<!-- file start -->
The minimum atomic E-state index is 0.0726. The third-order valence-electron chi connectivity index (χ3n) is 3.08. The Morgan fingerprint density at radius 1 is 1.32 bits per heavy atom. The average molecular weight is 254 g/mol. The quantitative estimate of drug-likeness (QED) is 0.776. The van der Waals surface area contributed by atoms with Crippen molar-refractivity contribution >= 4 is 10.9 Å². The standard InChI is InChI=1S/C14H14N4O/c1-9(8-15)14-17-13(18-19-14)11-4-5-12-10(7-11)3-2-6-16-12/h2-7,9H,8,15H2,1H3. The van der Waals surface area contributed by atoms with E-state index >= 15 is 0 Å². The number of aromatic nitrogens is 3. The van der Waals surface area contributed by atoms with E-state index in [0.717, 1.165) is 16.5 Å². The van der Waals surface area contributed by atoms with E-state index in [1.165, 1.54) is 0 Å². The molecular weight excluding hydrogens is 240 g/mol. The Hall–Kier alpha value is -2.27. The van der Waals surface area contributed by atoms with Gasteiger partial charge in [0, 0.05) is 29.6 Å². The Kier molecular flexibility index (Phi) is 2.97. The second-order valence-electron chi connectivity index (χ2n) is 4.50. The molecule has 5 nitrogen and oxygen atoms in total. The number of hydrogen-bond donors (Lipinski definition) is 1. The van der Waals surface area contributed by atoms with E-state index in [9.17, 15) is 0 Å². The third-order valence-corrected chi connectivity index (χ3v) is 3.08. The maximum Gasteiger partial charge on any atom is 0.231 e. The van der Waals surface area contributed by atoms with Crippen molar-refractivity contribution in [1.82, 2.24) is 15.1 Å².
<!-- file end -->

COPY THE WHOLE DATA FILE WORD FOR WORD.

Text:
The minimum atomic E-state index is 0.0726. The third-order valence-electron chi connectivity index (χ3n) is 3.08. The Morgan fingerprint density at radius 1 is 1.32 bits per heavy atom. The average molecular weight is 254 g/mol. The quantitative estimate of drug-likeness (QED) is 0.776. The van der Waals surface area contributed by atoms with Crippen molar-refractivity contribution >= 4 is 10.9 Å². The standard InChI is InChI=1S/C14H14N4O/c1-9(8-15)14-17-13(18-19-14)11-4-5-12-10(7-11)3-2-6-16-12/h2-7,9H,8,15H2,1H3. The van der Waals surface area contributed by atoms with E-state index >= 15 is 0 Å². The number of aromatic nitrogens is 3. The van der Waals surface area contributed by atoms with E-state index in [0.717, 1.165) is 16.5 Å². The van der Waals surface area contributed by atoms with E-state index in [1.165, 1.54) is 0 Å². The molecular weight excluding hydrogens is 240 g/mol. The Hall–Kier alpha value is -2.27. The van der Waals surface area contributed by atoms with Gasteiger partial charge in [0, 0.05) is 29.6 Å². The Kier molecular flexibility index (Phi) is 2.97. The second-order valence-electron chi connectivity index (χ2n) is 4.50. The molecule has 5 nitrogen and oxygen atoms in total. The number of hydrogen-bond donors (Lipinski definition) is 1. The van der Waals surface area contributed by atoms with E-state index in [9.17, 15) is 0 Å². The third-order valence-corrected chi connectivity index (χ3v) is 3.08. The maximum Gasteiger partial charge on any atom is 0.231 e. The van der Waals surface area contributed by atoms with Crippen molar-refractivity contribution in [1.82, 2.24) is 15.1 Å².